Other CD formats include CD-ROM [ C ompact D isc– R ead O nly M emory], a form of CD that is read (but not written to) by computer using a CD-ROM drive and that can contain computer programs and digitized text, sound, photographs, and video; CD-R [ C ompact D isc– R ecordable] and CD-RW [ C ompact D isc– R e W ritable], which can be written to one time and multiple times, respectively. Interactive CDs (CD-I, CDTV, and other formats) can store video, audio, and data. Photo CD is a format that holds digitized photographs and sound. There are also CD-ROMs that require special players with built-in microcomputers.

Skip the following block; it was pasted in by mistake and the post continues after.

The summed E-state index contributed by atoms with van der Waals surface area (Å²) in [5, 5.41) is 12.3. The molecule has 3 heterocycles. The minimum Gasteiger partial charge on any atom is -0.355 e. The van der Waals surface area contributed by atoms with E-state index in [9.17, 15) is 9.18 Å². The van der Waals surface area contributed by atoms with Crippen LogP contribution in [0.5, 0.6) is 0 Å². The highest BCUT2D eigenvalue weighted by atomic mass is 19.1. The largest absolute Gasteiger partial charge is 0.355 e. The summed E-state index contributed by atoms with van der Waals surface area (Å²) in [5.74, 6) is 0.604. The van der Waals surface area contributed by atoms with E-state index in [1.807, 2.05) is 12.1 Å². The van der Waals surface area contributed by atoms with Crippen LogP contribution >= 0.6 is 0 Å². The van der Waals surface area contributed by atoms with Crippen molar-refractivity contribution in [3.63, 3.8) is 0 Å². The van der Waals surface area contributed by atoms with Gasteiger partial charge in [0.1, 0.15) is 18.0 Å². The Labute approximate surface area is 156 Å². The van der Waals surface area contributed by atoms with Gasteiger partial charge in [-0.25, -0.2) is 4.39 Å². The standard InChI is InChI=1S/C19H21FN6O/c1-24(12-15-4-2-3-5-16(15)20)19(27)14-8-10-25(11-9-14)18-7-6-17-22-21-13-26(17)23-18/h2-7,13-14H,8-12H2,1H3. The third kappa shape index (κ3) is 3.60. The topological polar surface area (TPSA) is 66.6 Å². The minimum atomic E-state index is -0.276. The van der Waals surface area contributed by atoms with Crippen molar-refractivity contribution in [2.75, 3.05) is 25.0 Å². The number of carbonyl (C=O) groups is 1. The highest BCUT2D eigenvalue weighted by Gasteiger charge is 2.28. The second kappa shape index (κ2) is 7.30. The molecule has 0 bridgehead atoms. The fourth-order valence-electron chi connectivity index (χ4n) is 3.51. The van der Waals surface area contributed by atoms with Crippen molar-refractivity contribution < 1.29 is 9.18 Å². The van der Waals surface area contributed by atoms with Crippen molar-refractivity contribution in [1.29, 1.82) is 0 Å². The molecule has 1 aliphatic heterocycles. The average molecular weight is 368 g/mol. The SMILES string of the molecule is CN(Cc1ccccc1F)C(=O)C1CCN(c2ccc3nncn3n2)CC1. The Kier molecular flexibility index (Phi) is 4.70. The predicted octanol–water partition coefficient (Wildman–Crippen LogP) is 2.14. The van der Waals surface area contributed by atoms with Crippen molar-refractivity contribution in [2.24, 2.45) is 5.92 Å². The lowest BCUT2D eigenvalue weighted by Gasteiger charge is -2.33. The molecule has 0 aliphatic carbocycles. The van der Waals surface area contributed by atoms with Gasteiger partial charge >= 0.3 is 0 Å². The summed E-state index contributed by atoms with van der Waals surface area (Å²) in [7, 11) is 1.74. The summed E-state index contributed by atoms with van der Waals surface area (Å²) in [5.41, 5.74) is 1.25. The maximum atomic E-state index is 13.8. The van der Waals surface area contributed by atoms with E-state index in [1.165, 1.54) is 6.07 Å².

Other optical disk formats include digital versatile (or video) discs and videodiscs. A digital versatile disk (DVD) holds far more information than a CD. DVD players are backward compatible to existing technologies, so they can also play a CD (or CD-ROM), but a CD player cannot be used with a DVD (or DVD-ROM). The videodisc , or laser disk system, uses 12-in. (30-cm) disks for video recording. Its technology, unlike that of the CD, is an analog system that uses a laser to read a variable-width track, much like a conventional phonograph record.
The Columbia Electronic Encyclopedia, 6th ed. Copyright © 2012, Columbia University Press. All rights reserved.
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